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    From the Editor: The gas-for-coal conundrum [Gas in Transition]


There is an expectation that the US will jump straight from coal to renewables over the next decade, but this ignores the critical role cheap natural gas has played in managing US coal decline. [Gas in Transition, Volume 1, Issue 2]

by: Ross McCracken

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From the Editor: The gas-for-coal conundrum [Gas in Transition]

There is little question that countries long dependent on coal for a large proportion of their electricity generation face a greater challenge than others in meeting climate change targets. This is true for both developed and developing nations and usually reflects the use of domestic rather than imported coal as a historically cheap and readily available energy source.

Domestic coal industries often support whole communities, who face a huge readjustment as their local economies lose the mainstay of their existence. As such, it should be no surprise that there is resistance to change. Governments need to find funds to offer coal mining communities a positive role in the energy transition, one which promises re-training and new high quality employment.

Managing coal’s decline

In the US, coal production and consumption has dropped dramatically in recent years. From just over 1bn short tons (st) in 2014, US coal production fell to 706mn st in 2019. Consumption dropped from 918mn st to just 586mn st, led largely by reductions in the electricity sector, where coal use fell from 851mn st to 539mn st.

However, this was the result of economic factors just as much as policy designed to reduce greenhouse gas emissions (GHG) – the low price of US natural gas, a result of the shale boom, and a combination of federal support for renewable energy via tax credits, state level incentives and the downward cost trajectory of wind and solar power.

Gas, onshore wind and solar emerged as economic competitors at a time when the US coal fleet was old, leading to a wave of coal plant retirements, despite the interregnum in climate policy leadership represented by the Trump administration. The retirements reached a peak in 2019 of about 14 GW, followed by a further 9 GW last year and a forecast 8 GW over 2021 and 2022 combined.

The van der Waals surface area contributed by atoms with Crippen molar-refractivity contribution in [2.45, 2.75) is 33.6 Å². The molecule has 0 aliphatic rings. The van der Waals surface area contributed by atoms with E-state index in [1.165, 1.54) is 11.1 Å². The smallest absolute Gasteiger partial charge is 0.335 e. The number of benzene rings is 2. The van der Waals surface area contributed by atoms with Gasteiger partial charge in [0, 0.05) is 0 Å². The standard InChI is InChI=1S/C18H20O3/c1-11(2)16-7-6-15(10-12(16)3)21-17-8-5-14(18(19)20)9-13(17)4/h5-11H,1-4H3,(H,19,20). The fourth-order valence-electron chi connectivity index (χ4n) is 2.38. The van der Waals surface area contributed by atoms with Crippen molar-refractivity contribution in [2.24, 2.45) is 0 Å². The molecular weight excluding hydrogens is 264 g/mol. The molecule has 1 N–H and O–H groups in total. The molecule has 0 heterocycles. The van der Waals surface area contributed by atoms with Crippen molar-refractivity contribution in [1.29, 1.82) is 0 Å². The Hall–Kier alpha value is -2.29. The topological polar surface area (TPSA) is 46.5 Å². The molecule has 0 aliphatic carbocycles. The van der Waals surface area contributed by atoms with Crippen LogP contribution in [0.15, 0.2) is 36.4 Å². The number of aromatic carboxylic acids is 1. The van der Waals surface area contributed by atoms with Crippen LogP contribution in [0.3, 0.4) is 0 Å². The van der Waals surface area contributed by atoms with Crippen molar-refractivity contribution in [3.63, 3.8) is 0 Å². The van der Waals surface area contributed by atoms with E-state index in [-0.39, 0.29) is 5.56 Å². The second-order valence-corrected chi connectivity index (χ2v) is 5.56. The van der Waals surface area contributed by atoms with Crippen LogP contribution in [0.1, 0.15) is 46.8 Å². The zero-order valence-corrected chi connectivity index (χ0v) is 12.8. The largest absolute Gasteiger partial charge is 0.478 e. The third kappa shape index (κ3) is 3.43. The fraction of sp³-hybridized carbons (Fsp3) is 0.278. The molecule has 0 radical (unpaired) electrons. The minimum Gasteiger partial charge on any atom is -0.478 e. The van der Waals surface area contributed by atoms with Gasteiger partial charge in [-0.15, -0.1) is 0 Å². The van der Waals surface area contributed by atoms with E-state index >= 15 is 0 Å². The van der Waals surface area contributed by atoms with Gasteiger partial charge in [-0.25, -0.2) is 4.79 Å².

Coal to renewables jump

According to environmental organisation the Institute for Energy Economics and Financial Analysis (IEEFA), the number of US planned coal retirements in the period to 2030 has doubled in the past year from 37.4 GW to at least 75.5 GW.

IEEFA attributes this to the wave of new renewable capacity that came online in 2020, and further large construction commitments over the next decade. It records 14 GW of utility-scale solar, 16.9 GW of wind and 1 GW of battery storage being connected to US grids in 2020. And this is before the country has embarked on meeting the Biden administration’s target for 30 GW of offshore wind by 2030.

By 2030, IEEFA calculates that 175 GW of US coal-fired generation will have closed, representing 55% of the capacity that existed at its peak in 2011.

This year EIA data shows new wind and solar capacity additions making up an incredible 70% of all new capacity with another 11% coming from batteries. Natural gas’ share of new capacity is just 16%. IEEFA sees this as a direct jump from coal to renewables.

However, this understates the amount of new US gas-fired plants built in recent years, which has allowed gas-to-coal switching and reduced GHGs as a result. Cheap gas availability and gas-fired generation, which hit a record 1,701 TWh in 2019, 70% higher than in 2011, has been critical in managing coal-fired generation’s decline.

The data speaks for itself: between 2011 and 2019, US gas-fired electricity generation increased by 611 TWh, while coal-fired generation fell by 833 TWh. Renewable energy generation rose by 288 TWh.

Coal in Asia

The problem is much bigger in China and India, both of which use more coal than the US, China vastly so as it accounts for about two-thirds of global coal consumption. All of the world’s largest three coal users have large domestic coal industries in common, but key differences between the US on the one hand and India and China in the other is the young age of the latter countries’ coal fleets, a lack of domestic gas and higher rates of electricity demand growth.

Neither India nor China so far use huge amounts of gas in power generation. Instead, gas is used primarily for city gas consumption and industrial use. As the marginal unit of gas is imported LNG, gas for power generation is a relatively expensive option in both countries. And, as they both have young coal fleets, resistance to closures will be strong as companies seek to protect operational assets.

Just as in the US, higher gas use for a period is necessary to support coal’s decline while renewable energy capacity grows sufficiently large to meet the targets of the Paris Agreement on Climate Change. In all three of the big coal consuming countries, carbon pricing and clear coal phase out policies, as in the EU, would help tilt the playing field in LNG’s favour by providing more of an economic incentive to use the cleaner burning fuel. The alternative is that the majority of India and China’s coal plants could remain operational for decades.